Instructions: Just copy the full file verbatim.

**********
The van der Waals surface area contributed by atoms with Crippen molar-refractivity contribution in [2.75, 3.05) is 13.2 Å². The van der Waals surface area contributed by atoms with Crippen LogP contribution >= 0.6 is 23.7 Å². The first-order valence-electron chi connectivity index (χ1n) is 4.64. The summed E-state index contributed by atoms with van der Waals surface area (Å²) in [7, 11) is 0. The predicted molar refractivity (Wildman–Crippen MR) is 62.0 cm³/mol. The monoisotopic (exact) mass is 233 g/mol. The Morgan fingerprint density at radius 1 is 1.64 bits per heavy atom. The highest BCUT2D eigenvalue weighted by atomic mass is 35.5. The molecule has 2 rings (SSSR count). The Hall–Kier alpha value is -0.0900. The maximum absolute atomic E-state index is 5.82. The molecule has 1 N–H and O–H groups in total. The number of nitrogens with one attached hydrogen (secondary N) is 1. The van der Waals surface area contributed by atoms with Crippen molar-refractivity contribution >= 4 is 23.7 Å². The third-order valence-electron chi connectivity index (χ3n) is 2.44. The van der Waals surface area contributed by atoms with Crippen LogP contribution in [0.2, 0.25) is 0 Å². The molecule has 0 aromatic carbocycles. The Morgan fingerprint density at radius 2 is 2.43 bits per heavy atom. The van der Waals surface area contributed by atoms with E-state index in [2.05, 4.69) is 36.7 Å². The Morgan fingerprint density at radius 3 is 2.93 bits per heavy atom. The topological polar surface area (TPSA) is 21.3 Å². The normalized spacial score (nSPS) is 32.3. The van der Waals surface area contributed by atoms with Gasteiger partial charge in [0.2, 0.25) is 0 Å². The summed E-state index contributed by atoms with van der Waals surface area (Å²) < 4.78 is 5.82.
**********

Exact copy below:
The van der Waals surface area contributed by atoms with Crippen molar-refractivity contribution in [2.75, 3.05) is 13.2 Å². The van der Waals surface area contributed by atoms with Crippen LogP contribution >= 0.6 is 23.7 Å². The first-order valence-electron chi connectivity index (χ1n) is 4.64. The summed E-state index contributed by atoms with van der Waals surface area (Å²) in [7, 11) is 0. The predicted molar refractivity (Wildman–Crippen MR) is 62.0 cm³/mol. The monoisotopic (exact) mass is 233 g/mol. The Morgan fingerprint density at radius 1 is 1.64 bits per heavy atom. The highest BCUT2D eigenvalue weighted by atomic mass is 35.5. The molecule has 2 rings (SSSR count). The Hall–Kier alpha value is -0.0900. The maximum absolute atomic E-state index is 5.82. The molecule has 1 N–H and O–H groups in total. The number of nitrogens with one attached hydrogen (secondary N) is 1. The van der Waals surface area contributed by atoms with Crippen molar-refractivity contribution >= 4 is 23.7 Å². The third-order valence-electron chi connectivity index (χ3n) is 2.44. The van der Waals surface area contributed by atoms with Crippen LogP contribution in [0.2, 0.25) is 0 Å². The molecule has 0 aromatic carbocycles. The Morgan fingerprint density at radius 2 is 2.43 bits per heavy atom. The van der Waals surface area contributed by atoms with E-state index in [2.05, 4.69) is 36.7 Å². The Morgan fingerprint density at radius 3 is 2.93 bits per heavy atom. The topological polar surface area (TPSA) is 21.3 Å². The normalized spacial score (nSPS) is 32.3. The van der Waals surface area contributed by atoms with Gasteiger partial charge in [0.2, 0.25) is 0 Å². The summed E-state index contributed by atoms with van der Waals surface area (Å²) < 4.78 is 5.82.